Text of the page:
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The Early Cold War Years The Cold War Begins. Learning Targets: Describe the Long Telegram and its influence on American foreign policy. Give examples.

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Presentation on theme: "The Early Cold War Years The Cold War Begins. Learning Targets: Describe the Long Telegram and its influence on American foreign policy. Give examples."— Presentation transcript:

1 The Early Cold War Years The Cold War Begins

2 Learning Targets: Describe the Long Telegram and its influence on American foreign policy. Give examples of “conflicts” between the United States and the Soviet Union during the early years of the Cold War. Take a position on whether or not you agree with Truman’s handling of General MacArthur.

3 Containing Communism The Cold War shaped the politics and economics around the World Despite growing tensions, US officials believed it was possible to have cooperation with the Soviet Union. The Soviet Union refused to allow free elections in Eastern Europe The Long Telegram: George Kennan wrote this 5,540 word cable message explaining his perception of Soviet goals. Kennan explained that the USSR was afraid of the West and was prepared to engage in a long-term struggle against capitalism This information gave rise to the policy of Containment: Keeping communism within its current boundaries through diplomatic, economic, and military actions

4 Containing Communism Crisis in Iran. During WWII, Soviet and American troops occupied Iran to secure the region. After WWII, American troops withdrew, but Soviet troops did not and Stalin demanded access to Iran’s oil supplies. The United States demanded that Soviet troops withdraw and sent in the battleship USS Missouri into the Eastern Mediterranean Sea. The Soviets withdrew with an agreement for an Iranian/Soviet joint oil company. The Iranian parliament later rejected the plan.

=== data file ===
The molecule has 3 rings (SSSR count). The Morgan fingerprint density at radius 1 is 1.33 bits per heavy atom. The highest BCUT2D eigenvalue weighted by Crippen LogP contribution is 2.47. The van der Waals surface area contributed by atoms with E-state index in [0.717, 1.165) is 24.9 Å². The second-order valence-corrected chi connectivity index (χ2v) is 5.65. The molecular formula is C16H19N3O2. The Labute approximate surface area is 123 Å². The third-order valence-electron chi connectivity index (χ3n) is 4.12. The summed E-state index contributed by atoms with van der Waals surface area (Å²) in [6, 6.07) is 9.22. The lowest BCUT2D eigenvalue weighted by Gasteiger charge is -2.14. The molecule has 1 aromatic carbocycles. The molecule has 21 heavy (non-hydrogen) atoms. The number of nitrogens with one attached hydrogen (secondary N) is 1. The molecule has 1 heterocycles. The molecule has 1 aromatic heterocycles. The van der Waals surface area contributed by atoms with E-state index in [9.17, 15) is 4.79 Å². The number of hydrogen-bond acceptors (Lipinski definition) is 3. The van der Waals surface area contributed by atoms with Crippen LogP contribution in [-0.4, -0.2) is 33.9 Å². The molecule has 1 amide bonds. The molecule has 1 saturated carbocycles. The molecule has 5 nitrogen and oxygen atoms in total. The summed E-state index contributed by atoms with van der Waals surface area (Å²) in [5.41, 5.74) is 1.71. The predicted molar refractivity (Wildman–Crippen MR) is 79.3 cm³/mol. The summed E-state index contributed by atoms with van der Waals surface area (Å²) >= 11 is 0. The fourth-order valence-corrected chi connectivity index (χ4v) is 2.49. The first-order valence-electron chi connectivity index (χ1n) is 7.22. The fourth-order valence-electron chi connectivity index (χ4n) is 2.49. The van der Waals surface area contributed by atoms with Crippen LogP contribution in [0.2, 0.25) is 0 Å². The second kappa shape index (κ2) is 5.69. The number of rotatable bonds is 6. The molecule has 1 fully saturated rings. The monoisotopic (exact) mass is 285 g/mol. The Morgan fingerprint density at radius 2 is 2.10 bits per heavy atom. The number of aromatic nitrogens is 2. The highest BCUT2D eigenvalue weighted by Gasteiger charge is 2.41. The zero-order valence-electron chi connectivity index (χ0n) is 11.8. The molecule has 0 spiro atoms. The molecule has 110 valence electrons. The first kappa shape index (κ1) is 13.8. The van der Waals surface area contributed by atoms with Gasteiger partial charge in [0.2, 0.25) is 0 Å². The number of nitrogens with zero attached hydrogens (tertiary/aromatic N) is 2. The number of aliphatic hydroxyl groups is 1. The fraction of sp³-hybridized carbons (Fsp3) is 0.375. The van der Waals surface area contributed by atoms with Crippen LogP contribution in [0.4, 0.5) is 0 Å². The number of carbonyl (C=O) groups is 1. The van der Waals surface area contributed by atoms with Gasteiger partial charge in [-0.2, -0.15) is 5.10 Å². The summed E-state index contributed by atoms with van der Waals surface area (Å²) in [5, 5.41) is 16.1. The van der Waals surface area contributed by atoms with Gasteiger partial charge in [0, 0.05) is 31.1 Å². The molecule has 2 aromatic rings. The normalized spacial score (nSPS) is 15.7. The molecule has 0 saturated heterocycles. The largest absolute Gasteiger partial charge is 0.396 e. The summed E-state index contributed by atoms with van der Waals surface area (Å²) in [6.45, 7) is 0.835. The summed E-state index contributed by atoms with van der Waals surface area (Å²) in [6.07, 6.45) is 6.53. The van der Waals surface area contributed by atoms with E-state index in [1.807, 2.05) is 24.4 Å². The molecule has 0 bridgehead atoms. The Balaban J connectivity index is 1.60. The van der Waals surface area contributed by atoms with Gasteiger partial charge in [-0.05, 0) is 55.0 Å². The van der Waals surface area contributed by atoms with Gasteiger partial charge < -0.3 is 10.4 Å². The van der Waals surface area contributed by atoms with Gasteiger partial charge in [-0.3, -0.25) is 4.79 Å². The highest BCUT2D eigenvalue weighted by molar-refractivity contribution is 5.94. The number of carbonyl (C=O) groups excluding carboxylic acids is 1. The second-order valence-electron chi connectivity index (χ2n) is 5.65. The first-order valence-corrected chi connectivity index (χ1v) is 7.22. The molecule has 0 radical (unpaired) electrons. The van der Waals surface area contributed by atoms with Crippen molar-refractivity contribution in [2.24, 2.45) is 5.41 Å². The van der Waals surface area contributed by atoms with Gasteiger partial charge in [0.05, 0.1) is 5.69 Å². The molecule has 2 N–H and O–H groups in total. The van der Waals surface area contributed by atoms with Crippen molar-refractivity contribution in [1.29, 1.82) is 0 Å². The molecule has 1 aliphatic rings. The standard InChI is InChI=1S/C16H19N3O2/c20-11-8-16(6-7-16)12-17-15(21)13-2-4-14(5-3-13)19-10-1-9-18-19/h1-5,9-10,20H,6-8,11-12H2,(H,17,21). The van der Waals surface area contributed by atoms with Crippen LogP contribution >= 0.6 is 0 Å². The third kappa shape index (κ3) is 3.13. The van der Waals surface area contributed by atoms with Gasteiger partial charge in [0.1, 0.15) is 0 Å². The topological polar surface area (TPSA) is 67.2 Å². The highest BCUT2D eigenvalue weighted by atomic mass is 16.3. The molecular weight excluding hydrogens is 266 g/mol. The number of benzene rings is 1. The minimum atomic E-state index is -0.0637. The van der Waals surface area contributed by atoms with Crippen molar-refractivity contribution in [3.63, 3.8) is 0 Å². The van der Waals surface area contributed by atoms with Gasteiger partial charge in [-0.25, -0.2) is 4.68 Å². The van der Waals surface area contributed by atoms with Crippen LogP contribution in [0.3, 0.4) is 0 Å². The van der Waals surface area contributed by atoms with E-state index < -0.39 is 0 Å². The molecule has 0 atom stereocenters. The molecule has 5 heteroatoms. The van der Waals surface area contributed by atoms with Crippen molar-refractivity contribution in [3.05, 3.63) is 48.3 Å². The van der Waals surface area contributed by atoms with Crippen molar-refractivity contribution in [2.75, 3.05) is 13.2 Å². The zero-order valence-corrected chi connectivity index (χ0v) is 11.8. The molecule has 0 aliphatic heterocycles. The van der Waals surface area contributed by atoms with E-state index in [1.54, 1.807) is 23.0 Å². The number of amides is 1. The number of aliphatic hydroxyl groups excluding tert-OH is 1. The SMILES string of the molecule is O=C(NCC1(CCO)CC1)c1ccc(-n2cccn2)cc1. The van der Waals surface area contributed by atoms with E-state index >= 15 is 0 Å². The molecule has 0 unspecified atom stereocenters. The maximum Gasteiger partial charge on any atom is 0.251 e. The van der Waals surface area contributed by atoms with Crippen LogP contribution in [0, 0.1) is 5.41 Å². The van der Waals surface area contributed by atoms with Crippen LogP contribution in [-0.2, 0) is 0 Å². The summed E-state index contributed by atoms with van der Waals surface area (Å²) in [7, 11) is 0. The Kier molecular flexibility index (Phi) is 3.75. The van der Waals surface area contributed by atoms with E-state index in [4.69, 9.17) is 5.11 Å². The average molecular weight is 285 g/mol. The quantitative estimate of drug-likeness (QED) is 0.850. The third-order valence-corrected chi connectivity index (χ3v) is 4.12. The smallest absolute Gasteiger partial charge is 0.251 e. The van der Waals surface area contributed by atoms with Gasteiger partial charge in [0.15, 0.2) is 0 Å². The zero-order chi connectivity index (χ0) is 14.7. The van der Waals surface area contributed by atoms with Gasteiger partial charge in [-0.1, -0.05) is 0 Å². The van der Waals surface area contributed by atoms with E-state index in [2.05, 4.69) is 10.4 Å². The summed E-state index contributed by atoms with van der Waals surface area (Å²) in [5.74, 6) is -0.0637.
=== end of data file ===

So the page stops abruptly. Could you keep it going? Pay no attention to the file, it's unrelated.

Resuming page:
5 Containing Communism The Truman Doctrine: Next, the USSR tried to control a major water route in Turkey known as the straits of Dardanelles Truman chose to find out if the Soviets were “bent on World conquest.” Truman sent the aircraft carrier Franklin D. Roosevelt to assist the USS Missouri Great Britain was struggling to keep a communist backed guerilla war in Greece from taking over the Greek government These events led Truman to adopt a new policy know as the Truman Doctrine: A pledge that the United States would fight communism worldwide

6 Containing Communism The Marshall Plan: George C. Marshall proposed the European Recovery Program, or Marshall Plan, which would give European nations American aid to rebuild their economies. Both the Marshall Plan and the Truman Doctrine were seen as essential for containment

7 The Berlin Crisis Truman believed Western Europe’s prosperity depended on Germany’s economic recovery. Stalin still wanted to receive war reparations from Germany which would not allow Germany’s economy to recover. West Germany is Founded: Without Soviet cooperation the US, Great Britain, and France announced the unification of their German territories to form the country of West Germany (democratic). West Germany’s economy was completely separate from the Soviet zone The Soviets made their zone East Berlin (communist) West Berlin is Founded: Like all of Germany, Berlin had been divided into zones Berlin was located in the Soviet zone! A West and East Berlin were created inside communist East Germany